While health-conscious people in the 1970s embraced raw sprouts as a dietary staple, it was not until the 1990s that broccoli sprouts became the mainstream. A 1997 discovery about high levels of glucoraphanin in broccoli sprouts was written about in a New York Times article, and created a global shortage of broccoli seed that could not meet the sudden high demand.
Glucosinolate and sulforaphane
Broccoli sprouts are rich in sulforaphane. Although there has been some basic research on how sulforaphane might exert beneficial effects in vivo, there is no high-quality evidence for its efficacy against human diseases.
Availability and types
Broccoli sprouts are available in health foods stores and some grocery stores in most of the developed world and other countries. Broccoli seeds are available for home growing. One can sprout broccoli seeds using a jar or a commercial sprouting kit. Broccoli sprout powders and capsules are also available. However, many of these products are produced from myrosinase-inactive sprout or seed extracts. It is difficult, if not impossible, for the consumer to identify which products contain both the essential precursor glucoraphanin as well as the active myrosinase enzyme. With a myrosinase-inactive product, an individual may not convert any of the glucoraphanin to sulforaphane. Because so little is known about the role of human gut microflora at this stage, reliance on the gut microflora with its wide variability could pose a significant limitation on the achievement of a biochemical response.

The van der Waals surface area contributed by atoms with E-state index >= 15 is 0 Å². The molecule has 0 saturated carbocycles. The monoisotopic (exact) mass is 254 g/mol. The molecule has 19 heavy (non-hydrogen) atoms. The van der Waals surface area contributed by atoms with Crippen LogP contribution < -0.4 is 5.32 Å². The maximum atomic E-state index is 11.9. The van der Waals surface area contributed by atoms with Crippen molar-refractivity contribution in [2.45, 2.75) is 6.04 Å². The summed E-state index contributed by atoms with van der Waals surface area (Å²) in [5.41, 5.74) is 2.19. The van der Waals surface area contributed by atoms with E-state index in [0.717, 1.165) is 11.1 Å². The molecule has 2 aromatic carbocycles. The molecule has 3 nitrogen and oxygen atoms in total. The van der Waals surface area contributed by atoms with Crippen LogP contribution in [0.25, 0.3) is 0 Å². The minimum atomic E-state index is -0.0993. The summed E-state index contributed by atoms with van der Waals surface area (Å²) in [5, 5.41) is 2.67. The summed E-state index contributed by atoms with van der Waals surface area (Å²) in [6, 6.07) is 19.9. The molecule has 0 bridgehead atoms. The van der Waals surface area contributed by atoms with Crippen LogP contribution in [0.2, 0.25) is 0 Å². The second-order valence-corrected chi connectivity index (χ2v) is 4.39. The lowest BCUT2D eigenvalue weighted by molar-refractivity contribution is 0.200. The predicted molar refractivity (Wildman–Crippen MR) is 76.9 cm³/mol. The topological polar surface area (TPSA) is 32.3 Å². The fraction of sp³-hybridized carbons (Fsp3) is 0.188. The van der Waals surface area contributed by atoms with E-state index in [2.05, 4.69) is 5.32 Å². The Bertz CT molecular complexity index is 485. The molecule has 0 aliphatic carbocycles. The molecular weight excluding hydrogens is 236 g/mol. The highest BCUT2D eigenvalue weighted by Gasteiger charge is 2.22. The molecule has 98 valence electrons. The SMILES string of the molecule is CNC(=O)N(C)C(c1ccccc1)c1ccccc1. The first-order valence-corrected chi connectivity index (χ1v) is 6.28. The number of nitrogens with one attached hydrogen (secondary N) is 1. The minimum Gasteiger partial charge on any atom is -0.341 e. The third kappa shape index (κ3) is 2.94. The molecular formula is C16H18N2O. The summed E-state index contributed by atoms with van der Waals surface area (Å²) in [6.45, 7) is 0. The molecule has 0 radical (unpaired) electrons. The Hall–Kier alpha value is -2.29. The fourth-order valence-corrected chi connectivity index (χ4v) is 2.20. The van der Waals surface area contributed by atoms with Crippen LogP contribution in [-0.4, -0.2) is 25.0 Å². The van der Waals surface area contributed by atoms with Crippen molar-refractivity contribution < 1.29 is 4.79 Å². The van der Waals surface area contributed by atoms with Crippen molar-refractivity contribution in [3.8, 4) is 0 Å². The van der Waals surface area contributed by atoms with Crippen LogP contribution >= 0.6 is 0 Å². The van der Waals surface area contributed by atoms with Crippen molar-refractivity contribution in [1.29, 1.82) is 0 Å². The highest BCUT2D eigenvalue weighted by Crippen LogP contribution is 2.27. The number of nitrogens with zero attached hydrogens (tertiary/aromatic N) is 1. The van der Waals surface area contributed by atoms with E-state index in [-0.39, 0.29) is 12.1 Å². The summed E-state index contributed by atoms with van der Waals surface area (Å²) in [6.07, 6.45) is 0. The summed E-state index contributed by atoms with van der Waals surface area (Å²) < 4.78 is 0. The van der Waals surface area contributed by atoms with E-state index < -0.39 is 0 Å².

The U.S. Food and Drug Administration (FDA) issued suggested protocols recommending commercially grown sprout seeds be soaked and sterilized with 20,000 PPM calcium hypochlorite prior to sprouting.
A study published in Nutrition Journal quantifies the effectiveness of sprout safety programs.
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